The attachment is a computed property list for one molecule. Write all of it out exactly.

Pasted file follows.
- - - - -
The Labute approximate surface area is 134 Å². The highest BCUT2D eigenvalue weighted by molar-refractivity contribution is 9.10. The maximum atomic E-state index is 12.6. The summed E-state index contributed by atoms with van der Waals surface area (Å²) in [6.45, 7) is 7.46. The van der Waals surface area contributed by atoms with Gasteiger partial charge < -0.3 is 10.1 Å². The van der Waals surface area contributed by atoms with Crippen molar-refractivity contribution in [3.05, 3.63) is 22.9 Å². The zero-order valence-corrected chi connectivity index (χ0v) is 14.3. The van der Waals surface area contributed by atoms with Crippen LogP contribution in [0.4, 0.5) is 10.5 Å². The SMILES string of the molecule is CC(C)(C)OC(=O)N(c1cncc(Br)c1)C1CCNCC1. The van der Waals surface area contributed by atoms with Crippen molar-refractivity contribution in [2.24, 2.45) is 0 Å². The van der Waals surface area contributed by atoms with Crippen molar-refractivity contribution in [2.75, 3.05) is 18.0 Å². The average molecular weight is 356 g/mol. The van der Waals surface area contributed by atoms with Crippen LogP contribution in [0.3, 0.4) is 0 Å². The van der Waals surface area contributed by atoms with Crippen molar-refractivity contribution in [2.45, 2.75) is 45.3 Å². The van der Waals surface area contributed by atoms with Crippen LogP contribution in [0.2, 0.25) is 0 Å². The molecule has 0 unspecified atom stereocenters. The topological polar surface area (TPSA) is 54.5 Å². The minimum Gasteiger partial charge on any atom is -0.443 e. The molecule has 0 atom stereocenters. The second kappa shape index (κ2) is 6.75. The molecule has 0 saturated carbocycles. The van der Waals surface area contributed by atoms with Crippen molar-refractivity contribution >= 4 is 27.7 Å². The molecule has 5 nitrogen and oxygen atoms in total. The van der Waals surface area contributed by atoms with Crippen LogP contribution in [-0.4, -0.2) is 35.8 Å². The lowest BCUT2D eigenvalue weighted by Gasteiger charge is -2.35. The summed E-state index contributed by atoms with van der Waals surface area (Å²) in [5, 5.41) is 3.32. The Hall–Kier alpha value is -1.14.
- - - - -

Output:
The Labute approximate surface area is 134 Å². The highest BCUT2D eigenvalue weighted by molar-refractivity contribution is 9.10. The maximum atomic E-state index is 12.6. The summed E-state index contributed by atoms with van der Waals surface area (Å²) in [6.45, 7) is 7.46. The van der Waals surface area contributed by atoms with Gasteiger partial charge < -0.3 is 10.1 Å². The van der Waals surface area contributed by atoms with Crippen molar-refractivity contribution in [3.05, 3.63) is 22.9 Å². The zero-order valence-corrected chi connectivity index (χ0v) is 14.3. The van der Waals surface area contributed by atoms with Crippen LogP contribution in [0.4, 0.5) is 10.5 Å². The SMILES string of the molecule is CC(C)(C)OC(=O)N(c1cncc(Br)c1)C1CCNCC1. The van der Waals surface area contributed by atoms with Crippen molar-refractivity contribution in [2.24, 2.45) is 0 Å². The van der Waals surface area contributed by atoms with Crippen molar-refractivity contribution in [2.75, 3.05) is 18.0 Å². The average molecular weight is 356 g/mol. The van der Waals surface area contributed by atoms with Crippen LogP contribution in [0.3, 0.4) is 0 Å². The van der Waals surface area contributed by atoms with Crippen molar-refractivity contribution in [2.45, 2.75) is 45.3 Å². The van der Waals surface area contributed by atoms with Crippen LogP contribution in [0.2, 0.25) is 0 Å². The molecule has 0 unspecified atom stereocenters. The topological polar surface area (TPSA) is 54.5 Å². The minimum Gasteiger partial charge on any atom is -0.443 e. The molecule has 0 atom stereocenters. The second kappa shape index (κ2) is 6.75. The molecule has 0 saturated carbocycles. The van der Waals surface area contributed by atoms with Crippen molar-refractivity contribution >= 4 is 27.7 Å². The molecule has 5 nitrogen and oxygen atoms in total. The van der Waals surface area contributed by atoms with Crippen LogP contribution in [-0.4, -0.2) is 35.8 Å². The lowest BCUT2D eigenvalue weighted by Gasteiger charge is -2.35. The summed E-state index contributed by atoms with van der Waals surface area (Å²) in [5, 5.41) is 3.32. The Hall–Kier alpha value is -1.14.